ST. GEORGE’S: West Indies Cricket Board (WICB) president Dave Cameron has rejected claims that all-rounders Dwayne Bravo and Kieron Pollard were fired from the World Cup squad because of their roles in the controversial abandoned tour of India last year.
Neither player was named in the 15-man squad announced last weekend to contest the World Cup, which begins in Australia and New Zealand next month. They were also overlooked for a five-match series against South Africa starting Friday.
When the squad for South Africa was announced last month, St. Vincent & the Grenadines Prime Minister Dr. Ralph Gonsalves wrote to Cameron to complain that the WICB had “dishonoured that undertaking” of not punishing any player involved in the India tour walk-out.
However, Cameron said the One Day International (ODI) squads for both the South Africa tour and the World Cup had been selected on cricketing merit.
“We have not gone back on our agreement. At the point in time we made it very clear we didn’t want to use the terminology that was being suggested.
“And so we have been very, very firm that as a body we have entrusted that relationship and that decision making to some of the biggest legends we have in West Indies cricket and their judgement is what the board goes by.
“We have not disciplined anybody. If you talk about non-cricketing reasons, we have reviewed the task force report. As a matter of fact, we had a board meeting yesterday (Saturday) and what we have done is review the task force report and accepted a number of the recommendations for implementation,” he said in an interview on Sunday.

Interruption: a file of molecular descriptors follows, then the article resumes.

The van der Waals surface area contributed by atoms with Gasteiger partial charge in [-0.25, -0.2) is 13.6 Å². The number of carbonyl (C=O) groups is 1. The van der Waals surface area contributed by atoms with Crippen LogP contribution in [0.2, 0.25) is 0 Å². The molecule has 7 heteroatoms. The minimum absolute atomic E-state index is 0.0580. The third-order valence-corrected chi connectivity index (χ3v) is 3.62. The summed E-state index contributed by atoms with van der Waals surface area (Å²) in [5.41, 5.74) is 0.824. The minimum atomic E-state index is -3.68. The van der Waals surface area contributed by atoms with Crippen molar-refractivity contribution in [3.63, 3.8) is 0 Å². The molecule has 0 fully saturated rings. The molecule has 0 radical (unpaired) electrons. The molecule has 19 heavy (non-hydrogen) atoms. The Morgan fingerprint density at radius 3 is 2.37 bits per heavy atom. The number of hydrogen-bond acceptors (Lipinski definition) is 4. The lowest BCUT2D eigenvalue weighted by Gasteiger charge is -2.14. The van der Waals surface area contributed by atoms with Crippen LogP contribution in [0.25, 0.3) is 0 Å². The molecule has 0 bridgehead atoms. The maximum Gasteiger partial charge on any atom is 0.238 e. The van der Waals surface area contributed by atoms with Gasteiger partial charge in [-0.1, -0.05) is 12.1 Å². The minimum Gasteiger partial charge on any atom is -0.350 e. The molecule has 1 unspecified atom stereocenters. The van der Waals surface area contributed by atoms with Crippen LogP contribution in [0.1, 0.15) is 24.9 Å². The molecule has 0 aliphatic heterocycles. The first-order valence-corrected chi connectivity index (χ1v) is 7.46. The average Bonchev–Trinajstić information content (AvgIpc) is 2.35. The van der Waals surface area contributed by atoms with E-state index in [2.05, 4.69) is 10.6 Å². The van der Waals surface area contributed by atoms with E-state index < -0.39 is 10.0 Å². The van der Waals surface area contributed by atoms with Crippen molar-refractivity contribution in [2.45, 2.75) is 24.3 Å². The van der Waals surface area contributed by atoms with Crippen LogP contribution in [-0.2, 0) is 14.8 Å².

The task force was established by the WICB to investigate the reasons behind the abandoned tour and make recommendations moving forward.
Like the squad in South Africa, the World Cup unit will be skippered by rookie fast bowler Jason Holder.
The 23-year-old has played three Tests and 21 ODIs and replaced Bravo, who took over from Darren Sammy in May, 2013.
Dr. Gonsalves, who brokered an agreement between the players, the WICB and players union, WIPA, in the wake of the abandoned tour, also contended in his letter to Cameron that the omission of Bravo and Pollard could be viewed as “discrimination and victimization” and slammed the decision as “glaringly (lacking) cricketing merit”.
Cameron defended the squad selection, arguing that the selectors were embarking on a rebuilding process and infusing the ODI set-up with new faces.
“The team we have selected has a very good mix of experience, youth and a lot of talent,” he said. “One would remember that the team four years ago didn’t do very well in the World Cup and we are ranked number eight today so the selectors have decided they want to put some youth and build for the future and I think it is a very good balance.”